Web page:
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coming hours whether or not the demantsdss of the protesters, including rescinding a decree that gave the president nearly absolute powers and a vote on december 15th will be delayed. we expect that to be happening as you mentioned, though, tens of thousands of protesters have breached a military barricade outside the walls of the presidential palace, they have not entered the presidential grounds but it is an indication of how driven these protesters are, andrea. >> thank you so much. ayman mohyeldin with the breaking news out of cairo. egypt, syria, potential crisis in north korea, in fact, and that's even before we get to all the domestic politics, the fiscal cliff. are we ever going to be able to enjoy a holiday season in washington? joining me for a look at the week that was, susan page, "usa today's" washington bureau craze, chris freights, congressional correspondent for the national journal and the white house correspondent for npr. thanks to all of you. susan, first to you, you've been watching all the body language from the speaker and the president. now at least they're in direct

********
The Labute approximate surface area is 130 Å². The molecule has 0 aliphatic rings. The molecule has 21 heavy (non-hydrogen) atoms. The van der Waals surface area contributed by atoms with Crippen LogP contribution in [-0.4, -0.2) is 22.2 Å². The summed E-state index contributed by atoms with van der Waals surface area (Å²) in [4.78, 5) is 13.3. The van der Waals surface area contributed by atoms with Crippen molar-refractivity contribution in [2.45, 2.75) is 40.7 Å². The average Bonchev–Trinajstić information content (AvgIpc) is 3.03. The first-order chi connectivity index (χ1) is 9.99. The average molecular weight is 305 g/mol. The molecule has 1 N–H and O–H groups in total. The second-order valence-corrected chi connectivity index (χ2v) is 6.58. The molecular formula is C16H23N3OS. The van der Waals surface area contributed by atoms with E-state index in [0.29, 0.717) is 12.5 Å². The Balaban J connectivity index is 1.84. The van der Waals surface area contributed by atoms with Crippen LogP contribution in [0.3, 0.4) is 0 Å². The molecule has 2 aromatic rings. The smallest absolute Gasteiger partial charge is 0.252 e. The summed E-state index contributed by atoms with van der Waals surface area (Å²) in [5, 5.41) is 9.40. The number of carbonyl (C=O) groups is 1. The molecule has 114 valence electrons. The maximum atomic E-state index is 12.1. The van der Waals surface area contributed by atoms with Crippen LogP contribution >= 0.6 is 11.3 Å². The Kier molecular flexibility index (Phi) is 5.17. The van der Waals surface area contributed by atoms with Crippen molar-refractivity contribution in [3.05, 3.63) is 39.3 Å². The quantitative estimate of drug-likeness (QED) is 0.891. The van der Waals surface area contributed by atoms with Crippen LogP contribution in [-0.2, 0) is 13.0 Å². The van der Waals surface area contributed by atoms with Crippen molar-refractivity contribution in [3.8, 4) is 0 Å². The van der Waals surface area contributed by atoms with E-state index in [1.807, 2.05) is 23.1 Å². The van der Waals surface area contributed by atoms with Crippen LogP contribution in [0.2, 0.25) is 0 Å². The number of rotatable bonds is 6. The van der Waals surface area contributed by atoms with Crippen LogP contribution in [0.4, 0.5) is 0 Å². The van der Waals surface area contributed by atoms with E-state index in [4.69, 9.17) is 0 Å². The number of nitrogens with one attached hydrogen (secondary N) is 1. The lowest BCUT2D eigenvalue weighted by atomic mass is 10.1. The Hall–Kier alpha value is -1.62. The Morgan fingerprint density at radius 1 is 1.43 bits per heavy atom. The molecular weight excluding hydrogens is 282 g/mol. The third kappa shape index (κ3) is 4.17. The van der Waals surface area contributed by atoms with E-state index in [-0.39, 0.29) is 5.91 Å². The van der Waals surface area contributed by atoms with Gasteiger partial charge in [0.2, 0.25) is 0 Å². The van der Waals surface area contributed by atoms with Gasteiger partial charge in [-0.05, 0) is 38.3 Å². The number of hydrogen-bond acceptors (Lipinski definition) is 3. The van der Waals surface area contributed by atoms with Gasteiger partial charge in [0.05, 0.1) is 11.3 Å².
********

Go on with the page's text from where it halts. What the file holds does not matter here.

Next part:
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talks. could we get the grand bargain that was aborted a year ago? >> i'm not sure we're going to get the grand bargain, the one with the big pieces that kind of get us on a path so we don't have to revisit these issues in this way, but i think it looks more likely we're going to get a deal that will prevent us from going off the fiscal cliff and probably going to be a deal that the white house will be happy with. i think it's increasingly clear that the white house has the upper hand, they're better off if -- they're better off than republicans if we go over the fiscal cliff. they have leverage from the campaign. that's the directionion -- speaker boehner today kept the door open to raising rates on the wealthy as part of a negotiating plan. >> at the white house, what are you hearing as to how much flexibility the president thinks he has? >> it's interesting. i had an interesting conversation yesterday with senator sheldon, white house democrat from rhode island, on the senate budget committee, he said look if we go through january 1st without a deal, it's not the end of the world. it will be the end of the world if they never get resolved.